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How to build a resume from A to Z


So how do you build a resume? Like many people, you have realised that the resume you typed in high school is simply not up to scratch in today’s world. And like many people, you sit down at the computer with fingers poised above the keyboard, ready to type, and nothing’s coming out. You’re frozen. “There’s got to be an easier way,” you say to yourself. It’s not rocket science, so what is the problem? Nothing really; you have all the tools you need to build a resume. All you need is the know-how.

Writing an effective resume is like baking a cake. It takes preparation, time, a sprinkling of effort and a dash of passion to deliver results. Let me show you how.

The perfect recipe to build a resume


  • The job description, selection criteria and application instructions
  • A quiet area to work with no distractions
  • A notepad and pen to jot down ideas
  • A cup of coffee and snacks to keep you going
  • A desk and computer with Internet/email access
  • Microsoft Word with spell check and grammar check
  • A good memory – I forget what that feels like
  • list of questions to help jog your memory 
  • Basic document presentation knowledge
  • And a few hours to spare (yes, I said hours)


  • Dictionary and thesaurus
  • Your old resume to gather company names and dates you may have forgotten
  • Second pair of eyes to help you proofread your work


  • Prepare a quiet work area setting aside plenty of time to work your magic
  • On your notepad head up 5 separate sections

The first section will be for your contact details—your full name, address, contact phone number and current “appropriate” email address. That’s it. Do not put anything else, such as a date of birth or a profile picture, in this section.

The second section—we will come back to this at the end, after we have developed the rest of your resume. It is a very important paragraph that places strong emphasis on your strengths, but this can only truly be developed once you know what they are.

The third section is set aside to highlight your skill set. To add visual appeal, use bullet points and two columns for this section. For example, a graphic designer would list skills like Photoshop etc. A secretary would list things like Microsoft Suite, including Microsoft Word, Excel and Publisher. A construction worker might mention the tickets they have such as a “white card” (Australia) and “safety at heights ticket”.

The fourth section is set aside for the body of the resume. The format for this differs depending on your history and what you wish to highlight. But for now, let’s consider the most common format resume types (and the most widely accepted), which is the reverse chronological format. You can also find out about the functional format and the hybrid format here. To do this, you will start from the most recent job first and then work your way backwards. Now, if you’ve been working 20+ years and you’ve had lots of jobs, consider going back five to ten years only or just including the last five jobs. A resume should be two to three pages long (less in some countries), sometimes longer depending on the industry.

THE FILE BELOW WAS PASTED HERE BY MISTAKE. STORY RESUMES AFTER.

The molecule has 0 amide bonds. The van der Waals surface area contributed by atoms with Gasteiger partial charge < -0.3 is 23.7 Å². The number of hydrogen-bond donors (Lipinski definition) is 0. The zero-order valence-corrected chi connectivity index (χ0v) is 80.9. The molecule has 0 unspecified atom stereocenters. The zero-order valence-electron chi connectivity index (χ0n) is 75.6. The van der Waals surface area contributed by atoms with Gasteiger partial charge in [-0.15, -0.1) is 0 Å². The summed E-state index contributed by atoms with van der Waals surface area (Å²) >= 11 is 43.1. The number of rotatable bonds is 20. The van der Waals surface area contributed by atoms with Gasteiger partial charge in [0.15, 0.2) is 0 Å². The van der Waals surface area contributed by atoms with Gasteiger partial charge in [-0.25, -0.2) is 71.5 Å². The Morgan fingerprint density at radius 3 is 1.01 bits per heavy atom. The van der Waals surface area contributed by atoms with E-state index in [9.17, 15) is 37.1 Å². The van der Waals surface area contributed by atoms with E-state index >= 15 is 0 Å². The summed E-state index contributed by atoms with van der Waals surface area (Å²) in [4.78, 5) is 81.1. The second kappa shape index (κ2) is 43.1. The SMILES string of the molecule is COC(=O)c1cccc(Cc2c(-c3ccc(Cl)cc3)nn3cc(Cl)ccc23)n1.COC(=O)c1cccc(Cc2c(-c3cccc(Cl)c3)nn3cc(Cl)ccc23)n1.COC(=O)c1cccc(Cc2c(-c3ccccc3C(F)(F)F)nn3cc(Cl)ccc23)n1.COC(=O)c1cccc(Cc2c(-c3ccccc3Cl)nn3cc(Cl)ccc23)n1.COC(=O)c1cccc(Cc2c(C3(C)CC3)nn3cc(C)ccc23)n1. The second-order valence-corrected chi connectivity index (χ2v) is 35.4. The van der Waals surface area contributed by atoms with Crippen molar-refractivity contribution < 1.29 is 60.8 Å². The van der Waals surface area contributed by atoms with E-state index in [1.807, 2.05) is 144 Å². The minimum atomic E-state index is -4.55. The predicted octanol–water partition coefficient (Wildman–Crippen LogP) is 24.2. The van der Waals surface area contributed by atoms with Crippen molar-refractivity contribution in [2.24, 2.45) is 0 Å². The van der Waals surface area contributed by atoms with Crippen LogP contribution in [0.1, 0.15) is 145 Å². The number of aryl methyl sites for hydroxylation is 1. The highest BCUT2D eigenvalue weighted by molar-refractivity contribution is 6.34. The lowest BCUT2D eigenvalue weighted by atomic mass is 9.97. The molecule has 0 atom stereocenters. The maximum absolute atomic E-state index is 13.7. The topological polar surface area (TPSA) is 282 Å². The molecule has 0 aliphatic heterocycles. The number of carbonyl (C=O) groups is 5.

The fifth section is used to highlight your qualifications/any certifications. Please do not put things like your high school swimming certificates from 30 years ago. Only put relevant noteworthy qualifications and certificates relating to the job you’re applying for.

Add here any additional sections—areas like industry-relevant memberships etc. 

In the past we added two columns for references. This is no longer needed, but you might feel more comfortable adding a short sentence stating “references available on request”. However, please remember to have two to three references ready to give to the interviewers, including their contact details.

And remember the second section that I said we should leave for last? Gone are the days when you would write your career objectives here. This half of your resume is valuable marketing real estate, so use it wisely. After you’ve scoured through your work history and gathered all your skills into one fantastic resume, you can now confidently highlight exactly what you offer future employers. Use this area to sell yourself. This is your “sales pitch” in one tight paragraph, so don’t waste it.

Last but not least—don’t forget your cover letter. Not only is it crucial to “sales” space, to many employers it is just as important as the resume itself. And it is always polite to introduce yourself and to send a thank you letter.


Three more important areas to remember

Your resume must be visually appealing, readable and memorable. Not only should it be well laid out and visually attractive, it must be easy to read. Remember to proofread and correct any grammatical errors. Use attractive fonts and formatting to catch the eye of the reader. Also, use “punchy”, concise and persuasive language to encourage the reader to continue.

Combine all the steps above and not only will you have built a resume, you will have prepared a powerful resume that gets you noticed for all the right reasons. 

To help you build a resume, we will be adding lots of free examples of resumes to our site shortly.

Still not sure you can do it yourself? Soon we will be adding our NEW resume writing guide that will teach you to build a resume like a pro, as well as write successful resumes for family, friends and beyond. Demonstrate your interest by typing the word “Course” into our contact form, a small investment saving you and your family hundreds and thousands of dollars over the years.